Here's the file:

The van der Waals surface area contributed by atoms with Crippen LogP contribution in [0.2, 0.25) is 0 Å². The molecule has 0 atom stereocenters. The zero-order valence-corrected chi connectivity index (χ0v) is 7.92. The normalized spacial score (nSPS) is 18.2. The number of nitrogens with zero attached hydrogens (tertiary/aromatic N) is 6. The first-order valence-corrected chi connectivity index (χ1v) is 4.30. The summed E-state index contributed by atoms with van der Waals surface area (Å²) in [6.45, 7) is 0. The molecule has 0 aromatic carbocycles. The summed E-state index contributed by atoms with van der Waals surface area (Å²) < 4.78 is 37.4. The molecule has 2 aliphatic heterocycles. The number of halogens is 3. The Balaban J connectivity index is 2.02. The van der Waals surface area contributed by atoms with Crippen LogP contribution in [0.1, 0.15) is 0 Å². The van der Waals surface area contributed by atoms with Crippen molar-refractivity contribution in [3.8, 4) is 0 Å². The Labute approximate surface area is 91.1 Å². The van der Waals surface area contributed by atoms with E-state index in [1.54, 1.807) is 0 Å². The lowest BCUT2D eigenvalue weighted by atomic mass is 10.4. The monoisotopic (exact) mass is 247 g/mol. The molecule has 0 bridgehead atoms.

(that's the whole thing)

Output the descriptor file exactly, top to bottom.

The van der Waals surface area contributed by atoms with Crippen LogP contribution in [0.2, 0.25) is 0 Å². The molecule has 0 atom stereocenters. The zero-order valence-corrected chi connectivity index (χ0v) is 7.92. The normalized spacial score (nSPS) is 18.2. The number of nitrogens with zero attached hydrogens (tertiary/aromatic N) is 6. The first-order valence-corrected chi connectivity index (χ1v) is 4.30. The summed E-state index contributed by atoms with van der Waals surface area (Å²) in [6.45, 7) is 0. The molecule has 0 aromatic carbocycles. The summed E-state index contributed by atoms with van der Waals surface area (Å²) < 4.78 is 37.4. The molecule has 2 aliphatic heterocycles. The number of halogens is 3. The Balaban J connectivity index is 2.02. The van der Waals surface area contributed by atoms with Crippen LogP contribution in [0.1, 0.15) is 0 Å². The van der Waals surface area contributed by atoms with Crippen molar-refractivity contribution in [3.8, 4) is 0 Å². The Labute approximate surface area is 91.1 Å². The van der Waals surface area contributed by atoms with E-state index in [1.54, 1.807) is 0 Å². The lowest BCUT2D eigenvalue weighted by atomic mass is 10.4. The monoisotopic (exact) mass is 247 g/mol. The molecule has 0 bridgehead atoms.